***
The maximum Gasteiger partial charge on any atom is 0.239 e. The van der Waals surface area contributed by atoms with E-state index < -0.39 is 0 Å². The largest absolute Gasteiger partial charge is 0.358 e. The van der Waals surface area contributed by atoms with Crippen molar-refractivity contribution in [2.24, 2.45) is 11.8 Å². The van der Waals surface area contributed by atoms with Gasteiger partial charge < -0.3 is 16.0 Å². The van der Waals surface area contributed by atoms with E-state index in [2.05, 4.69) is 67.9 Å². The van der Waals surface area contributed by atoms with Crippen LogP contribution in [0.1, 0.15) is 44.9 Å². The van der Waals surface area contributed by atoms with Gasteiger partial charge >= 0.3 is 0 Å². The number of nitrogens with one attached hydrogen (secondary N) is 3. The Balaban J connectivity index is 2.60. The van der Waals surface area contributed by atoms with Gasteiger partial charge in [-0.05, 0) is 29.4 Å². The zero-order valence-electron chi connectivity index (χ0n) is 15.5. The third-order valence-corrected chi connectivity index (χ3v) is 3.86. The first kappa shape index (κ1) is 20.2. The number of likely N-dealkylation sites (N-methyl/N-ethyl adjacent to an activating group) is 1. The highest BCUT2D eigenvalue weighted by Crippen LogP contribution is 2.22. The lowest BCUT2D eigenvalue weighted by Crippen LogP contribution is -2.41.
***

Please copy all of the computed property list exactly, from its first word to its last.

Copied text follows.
The maximum Gasteiger partial charge on any atom is 0.239 e. The van der Waals surface area contributed by atoms with E-state index < -0.39 is 0 Å². The largest absolute Gasteiger partial charge is 0.358 e. The van der Waals surface area contributed by atoms with Crippen molar-refractivity contribution in [2.24, 2.45) is 11.8 Å². The van der Waals surface area contributed by atoms with Gasteiger partial charge < -0.3 is 16.0 Å². The van der Waals surface area contributed by atoms with E-state index in [2.05, 4.69) is 67.9 Å². The van der Waals surface area contributed by atoms with Crippen LogP contribution in [0.1, 0.15) is 44.9 Å². The van der Waals surface area contributed by atoms with Gasteiger partial charge >= 0.3 is 0 Å². The number of nitrogens with one attached hydrogen (secondary N) is 3. The Balaban J connectivity index is 2.60. The van der Waals surface area contributed by atoms with Gasteiger partial charge in [-0.05, 0) is 29.4 Å². The zero-order valence-electron chi connectivity index (χ0n) is 15.5. The third-order valence-corrected chi connectivity index (χ3v) is 3.86. The first kappa shape index (κ1) is 20.2. The number of likely N-dealkylation sites (N-methyl/N-ethyl adjacent to an activating group) is 1. The highest BCUT2D eigenvalue weighted by Crippen LogP contribution is 2.22. The lowest BCUT2D eigenvalue weighted by Crippen LogP contribution is -2.41.